Baby Step Your Way to a Healthy Exercise Routine

You hear it all the time: “Exercise is an important part of a healthy lifestyle.”

In fact, scientific data compiled by the U.S. Surgeon General shows that the benefits of exercise include:

  • Reduced risk of premature death
  • Development of healthy muscles, bones, and joints
  • Reduced risk of developing or dying from heart disease, type 2 diabetes, or high blood pressure
  • Maintained or reduced body weight and/or body fat
  • Reduced risk of developing breast cancer and colon cancer
  • Improved psychological well-being and reduced depression and anxiety

But if you have been living a somewhat sedentary lifestyle, incorporating exercise into your daily routine can seem daunting.

What You Need to Be Doing

The American Heart Association recommends “at least 150 minutes per week of moderate exercise.”

That’s two and a half hours of exercise per week. If you feel like your daily schedule is already packed, you may think that there is no way you can reach this goal, but it may be simpler than you think.

Breaking down the Numbers

Those 150 minutes of exercise can be broken down into 30 minutes of exercise on five days a week. Does 30 minutes still seem too long? The American Heart Association points out that you will still experience the benefits of exercise if you divide those 30 minutes into two 15-minute intervals or three 10-minute intervals per day.

Many people who live a sedentary lifestyle find 10 minutes to be a more manageable requirement. If you exercise for 10 minutes in the morning, another 10 minutes at lunch, and a final 10 minutes after work, you will reach the recommended goal.

What Is Considered Exercise?

Exercise is any physical activity that causes you to move your body and burn calories. This means you can count walking your dog or climbing the stairs as part of your exercise routine (as long as you are moving for at least 10 minutes).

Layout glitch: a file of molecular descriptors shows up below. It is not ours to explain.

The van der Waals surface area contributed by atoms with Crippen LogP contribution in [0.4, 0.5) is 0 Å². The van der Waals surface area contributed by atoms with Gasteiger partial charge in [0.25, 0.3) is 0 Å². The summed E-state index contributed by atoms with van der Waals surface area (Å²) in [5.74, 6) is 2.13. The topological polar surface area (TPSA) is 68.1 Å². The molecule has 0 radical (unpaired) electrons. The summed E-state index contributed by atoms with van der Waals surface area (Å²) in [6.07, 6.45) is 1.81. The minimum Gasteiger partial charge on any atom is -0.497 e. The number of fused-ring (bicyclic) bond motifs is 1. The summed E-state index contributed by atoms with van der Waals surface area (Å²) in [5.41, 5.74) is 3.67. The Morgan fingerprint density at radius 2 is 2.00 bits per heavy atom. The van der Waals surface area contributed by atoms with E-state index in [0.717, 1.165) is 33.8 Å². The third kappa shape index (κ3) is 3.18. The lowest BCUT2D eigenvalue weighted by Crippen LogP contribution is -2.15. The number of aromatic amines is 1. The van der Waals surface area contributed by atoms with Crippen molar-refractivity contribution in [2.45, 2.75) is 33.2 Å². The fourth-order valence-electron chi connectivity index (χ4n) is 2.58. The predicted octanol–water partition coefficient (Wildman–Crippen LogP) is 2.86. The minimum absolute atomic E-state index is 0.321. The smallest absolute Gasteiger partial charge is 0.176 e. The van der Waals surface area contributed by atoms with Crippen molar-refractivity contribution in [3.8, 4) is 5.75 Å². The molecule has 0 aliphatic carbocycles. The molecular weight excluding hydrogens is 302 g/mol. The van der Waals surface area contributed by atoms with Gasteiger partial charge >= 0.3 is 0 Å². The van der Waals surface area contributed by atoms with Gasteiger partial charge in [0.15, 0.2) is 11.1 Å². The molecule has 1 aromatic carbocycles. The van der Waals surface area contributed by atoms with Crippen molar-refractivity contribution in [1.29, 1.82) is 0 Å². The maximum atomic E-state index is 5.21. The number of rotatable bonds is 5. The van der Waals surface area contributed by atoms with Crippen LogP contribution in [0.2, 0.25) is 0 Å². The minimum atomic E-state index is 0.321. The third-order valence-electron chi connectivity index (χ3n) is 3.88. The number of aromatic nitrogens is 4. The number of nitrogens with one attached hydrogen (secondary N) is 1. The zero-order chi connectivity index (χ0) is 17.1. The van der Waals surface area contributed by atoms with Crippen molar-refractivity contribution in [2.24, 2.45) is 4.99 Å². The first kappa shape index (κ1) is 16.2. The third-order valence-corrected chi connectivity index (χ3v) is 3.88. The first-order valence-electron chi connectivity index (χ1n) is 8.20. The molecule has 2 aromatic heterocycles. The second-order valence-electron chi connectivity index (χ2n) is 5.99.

Typically, exercise falls into three categories:

  • Aerobic exercise, which is good for your heart, includes walking, running, stair climbing, swimming, biking, and similar activities.
  • Strength training, which is good for your overall stamina, muscle building, and fat burning, includes weight lifting and resistance training.
  • Stretching, which improves your flexibility and protects your muscles, includes various muscle stretches.

For maximum benefits, you should try to incorporate all three forms of exercise in your weekly routine.

Set Smaller Goals to Reach the Recommendations

When you are first starting an exercise program, it is OK if you cannot reach the recommended amount of exercise right away. Remember, some exercise is still better than no exercise.

If 30 minutes of exercise on five days per week is too much, start with something smaller. Set a goal that will ease you into the exercise routine. Try to exercise for 30 minutes on three days per week or for 10 minutes on five days. Once you are able to achieve that goal consistently, begin to add time to your goal.

Taking baby steps in your exercise routine can actually be the best moves you can make. By gradually increasing your exercise routine, you have a better chance to continue with your program.

One Last Note

Remember, if you haven’t exercised in a while (or never), you will not be able to jump right in and compete with friends who have been regularly exercising for some time. Don’t start at their level – start at a level that is comfortable for you. Also, be sure to discuss any new exercise routine with your doctor before you begin.